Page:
Brent Bozell found the homepage of washingtonpost.com funny today. William Kristol’s op-ed, titled "A good time to be a conservative," began with this thought:
Bien-pensant conservative elites and establishment-friendly Republican big shots yearn for a more moderate, temperate and sophisticated Republican Party. It's not likely to happen. And probably just as well.
But here’s how the Kristol piece was promoted on the Post homepage: "The GOP’s right turn: A more moderate, temperate and sophisticated Republican Party is not likely to happen."
By clipping Kristol’s opening clause, it sounds remarkably like The Washington Post on February 1, 1993: "Corporations pay public relations firms millions of dollars to contrive the kind of grass-roots response that Falwell or Pat Robertson can galvanize in a televised sermon. Their followers are largely poor, uneducated, and easy to command."
The Post disagreed with the notion it’s "a good time to be a conservative" so thoroughly that it’s not even in the page header, which said: "William Kristol - The future of the GOP is outside the Beltway."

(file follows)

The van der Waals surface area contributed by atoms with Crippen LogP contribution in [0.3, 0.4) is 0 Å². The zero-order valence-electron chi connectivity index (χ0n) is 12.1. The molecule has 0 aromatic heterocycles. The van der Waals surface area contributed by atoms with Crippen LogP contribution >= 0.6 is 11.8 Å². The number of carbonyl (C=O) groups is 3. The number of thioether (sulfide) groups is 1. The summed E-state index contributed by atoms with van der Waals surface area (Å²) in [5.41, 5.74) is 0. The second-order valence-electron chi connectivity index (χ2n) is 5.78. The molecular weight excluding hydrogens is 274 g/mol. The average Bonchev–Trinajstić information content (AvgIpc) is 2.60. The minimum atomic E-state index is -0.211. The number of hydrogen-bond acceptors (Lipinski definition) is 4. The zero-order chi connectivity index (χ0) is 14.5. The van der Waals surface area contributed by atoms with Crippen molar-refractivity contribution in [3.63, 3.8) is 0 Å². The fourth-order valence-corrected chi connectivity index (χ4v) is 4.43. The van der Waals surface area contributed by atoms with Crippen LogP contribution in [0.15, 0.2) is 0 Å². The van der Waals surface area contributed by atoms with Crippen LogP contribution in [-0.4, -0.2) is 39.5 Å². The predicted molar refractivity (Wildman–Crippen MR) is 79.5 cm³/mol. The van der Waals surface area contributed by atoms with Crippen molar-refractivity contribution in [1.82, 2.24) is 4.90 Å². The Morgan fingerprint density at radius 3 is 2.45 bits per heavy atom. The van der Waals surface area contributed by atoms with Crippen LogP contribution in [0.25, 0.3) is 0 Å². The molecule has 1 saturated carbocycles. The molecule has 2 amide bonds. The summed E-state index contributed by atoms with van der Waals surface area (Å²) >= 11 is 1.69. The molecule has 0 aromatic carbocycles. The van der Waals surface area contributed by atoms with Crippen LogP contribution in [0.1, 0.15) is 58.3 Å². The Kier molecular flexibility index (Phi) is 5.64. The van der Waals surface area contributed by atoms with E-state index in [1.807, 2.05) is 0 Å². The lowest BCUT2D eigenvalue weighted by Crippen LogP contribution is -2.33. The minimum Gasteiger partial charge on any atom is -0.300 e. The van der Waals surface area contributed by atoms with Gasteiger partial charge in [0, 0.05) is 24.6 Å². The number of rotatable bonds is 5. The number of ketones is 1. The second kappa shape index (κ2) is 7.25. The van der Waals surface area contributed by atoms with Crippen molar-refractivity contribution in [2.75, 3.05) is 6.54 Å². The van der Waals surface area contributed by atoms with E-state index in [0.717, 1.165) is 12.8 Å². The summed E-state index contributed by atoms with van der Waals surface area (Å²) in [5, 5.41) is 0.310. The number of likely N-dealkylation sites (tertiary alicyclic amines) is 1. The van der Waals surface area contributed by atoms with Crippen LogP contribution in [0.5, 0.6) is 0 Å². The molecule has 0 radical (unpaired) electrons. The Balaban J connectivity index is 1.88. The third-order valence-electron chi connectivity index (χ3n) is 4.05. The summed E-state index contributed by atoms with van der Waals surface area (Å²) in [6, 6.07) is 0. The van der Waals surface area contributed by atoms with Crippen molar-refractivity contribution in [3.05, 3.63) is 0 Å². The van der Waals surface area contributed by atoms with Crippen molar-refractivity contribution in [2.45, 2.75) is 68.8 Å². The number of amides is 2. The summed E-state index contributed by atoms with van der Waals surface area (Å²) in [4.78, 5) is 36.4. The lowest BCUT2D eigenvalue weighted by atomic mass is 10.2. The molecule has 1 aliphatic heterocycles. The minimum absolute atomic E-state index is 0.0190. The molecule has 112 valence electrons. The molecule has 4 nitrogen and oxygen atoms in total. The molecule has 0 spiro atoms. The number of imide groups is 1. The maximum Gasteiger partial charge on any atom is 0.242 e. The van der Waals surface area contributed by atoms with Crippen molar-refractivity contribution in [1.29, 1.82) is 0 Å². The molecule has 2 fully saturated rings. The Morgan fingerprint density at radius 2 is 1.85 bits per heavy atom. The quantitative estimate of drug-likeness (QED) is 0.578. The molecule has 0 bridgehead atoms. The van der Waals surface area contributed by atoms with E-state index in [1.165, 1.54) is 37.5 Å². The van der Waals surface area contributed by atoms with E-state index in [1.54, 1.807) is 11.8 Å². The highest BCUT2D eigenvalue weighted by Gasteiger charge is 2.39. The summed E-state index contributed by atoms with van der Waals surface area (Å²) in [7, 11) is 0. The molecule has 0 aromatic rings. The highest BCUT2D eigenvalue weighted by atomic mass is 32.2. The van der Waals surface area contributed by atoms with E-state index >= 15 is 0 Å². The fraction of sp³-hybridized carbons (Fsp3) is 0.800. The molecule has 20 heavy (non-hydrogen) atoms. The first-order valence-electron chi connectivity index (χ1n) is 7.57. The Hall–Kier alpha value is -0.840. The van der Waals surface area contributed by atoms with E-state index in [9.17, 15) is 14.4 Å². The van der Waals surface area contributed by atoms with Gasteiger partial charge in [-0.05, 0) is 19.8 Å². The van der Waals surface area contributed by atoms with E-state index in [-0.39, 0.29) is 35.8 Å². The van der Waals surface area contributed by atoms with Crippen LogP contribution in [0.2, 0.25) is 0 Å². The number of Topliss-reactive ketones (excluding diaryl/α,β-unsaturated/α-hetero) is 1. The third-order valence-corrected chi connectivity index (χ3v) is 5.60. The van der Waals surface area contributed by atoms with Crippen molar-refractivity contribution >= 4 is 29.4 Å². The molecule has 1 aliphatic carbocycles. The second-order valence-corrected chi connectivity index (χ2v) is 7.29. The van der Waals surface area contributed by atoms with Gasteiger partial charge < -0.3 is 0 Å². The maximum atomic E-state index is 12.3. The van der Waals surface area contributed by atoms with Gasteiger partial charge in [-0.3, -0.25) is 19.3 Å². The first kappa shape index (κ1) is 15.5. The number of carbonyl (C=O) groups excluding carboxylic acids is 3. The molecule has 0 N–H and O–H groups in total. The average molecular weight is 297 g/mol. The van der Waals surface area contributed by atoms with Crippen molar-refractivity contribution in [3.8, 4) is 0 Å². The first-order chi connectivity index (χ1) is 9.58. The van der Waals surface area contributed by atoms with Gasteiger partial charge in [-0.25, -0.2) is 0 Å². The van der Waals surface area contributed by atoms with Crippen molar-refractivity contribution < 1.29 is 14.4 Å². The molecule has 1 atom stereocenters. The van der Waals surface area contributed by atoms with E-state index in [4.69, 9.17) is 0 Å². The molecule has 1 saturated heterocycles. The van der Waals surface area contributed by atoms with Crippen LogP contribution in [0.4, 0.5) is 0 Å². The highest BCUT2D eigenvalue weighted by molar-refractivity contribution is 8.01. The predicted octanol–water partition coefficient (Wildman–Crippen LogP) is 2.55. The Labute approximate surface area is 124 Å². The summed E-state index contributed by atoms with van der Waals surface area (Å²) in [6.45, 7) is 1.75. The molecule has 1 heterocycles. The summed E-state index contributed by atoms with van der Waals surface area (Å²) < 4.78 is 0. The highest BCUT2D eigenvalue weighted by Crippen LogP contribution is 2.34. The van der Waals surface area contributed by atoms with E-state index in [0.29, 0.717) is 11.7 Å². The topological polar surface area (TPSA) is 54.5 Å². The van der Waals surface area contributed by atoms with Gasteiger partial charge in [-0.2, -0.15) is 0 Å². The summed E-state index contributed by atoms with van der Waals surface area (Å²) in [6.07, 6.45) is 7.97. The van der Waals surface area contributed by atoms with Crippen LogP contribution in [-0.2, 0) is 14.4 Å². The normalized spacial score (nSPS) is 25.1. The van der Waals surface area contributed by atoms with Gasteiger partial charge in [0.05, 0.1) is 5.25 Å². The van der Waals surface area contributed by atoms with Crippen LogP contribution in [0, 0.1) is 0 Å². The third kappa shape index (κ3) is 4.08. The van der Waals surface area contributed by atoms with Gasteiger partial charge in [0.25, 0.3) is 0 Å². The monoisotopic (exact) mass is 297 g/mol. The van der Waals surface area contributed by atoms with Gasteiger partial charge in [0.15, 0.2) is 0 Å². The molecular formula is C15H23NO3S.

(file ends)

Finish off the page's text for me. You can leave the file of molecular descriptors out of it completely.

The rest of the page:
Kristol surely upset the Post by suggesting the elected leaders of the Republican Party are not in vogue with the grass roots, and that the party’s 2012 nominee will most likely be a private citizen:
Even if Republicans pick up the House in 2010, the party's big ideas and themes for the 2012 presidential race will probably not emanate from Capitol Hill.
The center of gravity, I suspect, will instead lie with individuals such as Palin and Huckabee and Gingrich, media personalities like Glenn Beck and Rush Limbaugh, and activists at town halls and tea parties. Some will lament this -- but over the past year, as those voices have dominated, conservatism has done pretty well in the body politic, and Republicans have narrowed the gap with Democrats in test ballots.
And next week, in real balloting, conservative Republicans are likely to win in Virginia, a state Obama carried. Meanwhile, a liberal Republican anointed by the GOP establishment for the special congressional election in Upstate New York will probably run third, behind the conservative Republican running on the Conservative Party line, who may in fact win.
The lesson activists around the country will take from this is that a vigorous, even if somewhat irritated, conservative/populist message seems to be more effective in revitalizing the Republican Party than an attempt to accommodate the wishes of liberal media elites.